Effects of postnatal hypoxia-ischemia on cholinergic neurons in the developing rat forebrain

choline acetyltransferase immunocytochemistry.

Research output: Contribution to journalArticle

Abstract

We studied the effect of early postnatal hypoxia-ischemia on cholinergic neurons in the developing rat forebrain using immunohistochemistry for choline acetyltransferase (ChAT). In 7-day-old rat pups, hypoxia-ischemia was induced in one cerebral hemisphere by combining unilateral carotid ligation with exposure to 8% oxygen for 2.5 h. This procedure caused brain injury in the hemisphere ipsilateral to ligation, most prominent in the corpus striatum, hippocampus and overlying cortex. In animals sacrificed 2-3 weeks after the insult, at approximately 3 weeks of age, the density of cholinergic cell bodies was slightly higher in the lesioned rostral caudate-putamen than the opposite side (+12%, P less than 0.05). In the more caudal portion of caudate-putamen, this effect was greater. In contrast, the size of the cholinergic perikarya in the injured striatum was significantly reduced. Cholinergic neurons in the septum (Ch1, Ch2), globus pallidus and nucleus basalis (Ch4) were relatively unaffected. Considered together with previously reported neurochemical data, these observations suggest that the immature cholinergic neurons are less vulnerable to death from hypoxia-ischemia than other components of the striatum. However, differentiation of surviving cholinergic perikarya and possibly their axonodendritic processes may be disrupted by the early insult.

Original languageEnglish (US)
Pages (from-to)41-50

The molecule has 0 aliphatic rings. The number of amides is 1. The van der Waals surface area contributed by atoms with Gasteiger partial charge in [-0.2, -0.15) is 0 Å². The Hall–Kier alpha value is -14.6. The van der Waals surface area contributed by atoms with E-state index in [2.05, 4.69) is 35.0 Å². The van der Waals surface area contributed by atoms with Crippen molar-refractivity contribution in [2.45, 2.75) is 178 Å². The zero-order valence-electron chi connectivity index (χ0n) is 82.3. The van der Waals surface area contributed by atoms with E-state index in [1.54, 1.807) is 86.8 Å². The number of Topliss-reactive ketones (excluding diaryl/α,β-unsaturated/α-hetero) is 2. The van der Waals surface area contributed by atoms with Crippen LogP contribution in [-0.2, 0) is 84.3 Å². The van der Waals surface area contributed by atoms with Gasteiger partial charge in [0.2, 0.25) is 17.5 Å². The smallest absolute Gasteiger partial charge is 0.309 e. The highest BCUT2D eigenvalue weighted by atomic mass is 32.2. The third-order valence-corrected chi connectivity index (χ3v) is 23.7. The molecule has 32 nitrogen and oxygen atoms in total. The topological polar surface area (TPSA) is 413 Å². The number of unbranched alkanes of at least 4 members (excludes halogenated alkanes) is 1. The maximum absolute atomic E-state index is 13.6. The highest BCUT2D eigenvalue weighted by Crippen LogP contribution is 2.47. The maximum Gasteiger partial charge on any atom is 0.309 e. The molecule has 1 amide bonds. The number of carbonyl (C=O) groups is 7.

Number of pages10
JournalBrain Research
Volume431
Issue number1
StatePublished - Jul 1987
Externally publishedYes

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Cholinergic Neurons
Choline O-Acetyltransferase
Prosencephalon
Cholinergic Agents
Ischemia
Putamen
Immunohistochemistry
Ligation
Corpus Striatum
Globus Pallidus
Cerebrum
Brain Injuries
Hippocampus
Oxygen
Hypoxia

ASJC Scopus subject areas

  • Neuroscience(all)

Cite this

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title = "Effects of postnatal hypoxia-ischemia on cholinergic neurons in the developing rat forebrain: choline acetyltransferase immunocytochemistry.",
abstract = "We studied the effect of early postnatal hypoxia-ischemia on cholinergic neurons in the developing rat forebrain using immunohistochemistry for choline acetyltransferase (ChAT). In 7-day-old rat pups, hypoxia-ischemia was induced in one cerebral hemisphere by combining unilateral carotid ligation with exposure to 8{\%} oxygen for 2.5 h. This procedure caused brain injury in the hemisphere ipsilateral to ligation, most prominent in the corpus striatum, hippocampus and overlying cortex. In animals sacrificed 2-3 weeks after the insult, at approximately 3 weeks of age, the density of cholinergic cell bodies was slightly higher in the lesioned rostral caudate-putamen than the opposite side (+12{\%}, P less than 0.05). In the more caudal portion of caudate-putamen, this effect was greater. In contrast, the size of the cholinergic perikarya in the injured striatum was significantly reduced. Cholinergic neurons in the septum (Ch1, Ch2), globus pallidus and nucleus basalis (Ch4) were relatively unaffected. Considered together with previously reported neurochemical data, these observations suggest that the immature cholinergic neurons are less vulnerable to death from hypoxia-ischemia than other components of the striatum. However, differentiation of surviving cholinergic perikarya and possibly their axonodendritic processes may be disrupted by the early insult.",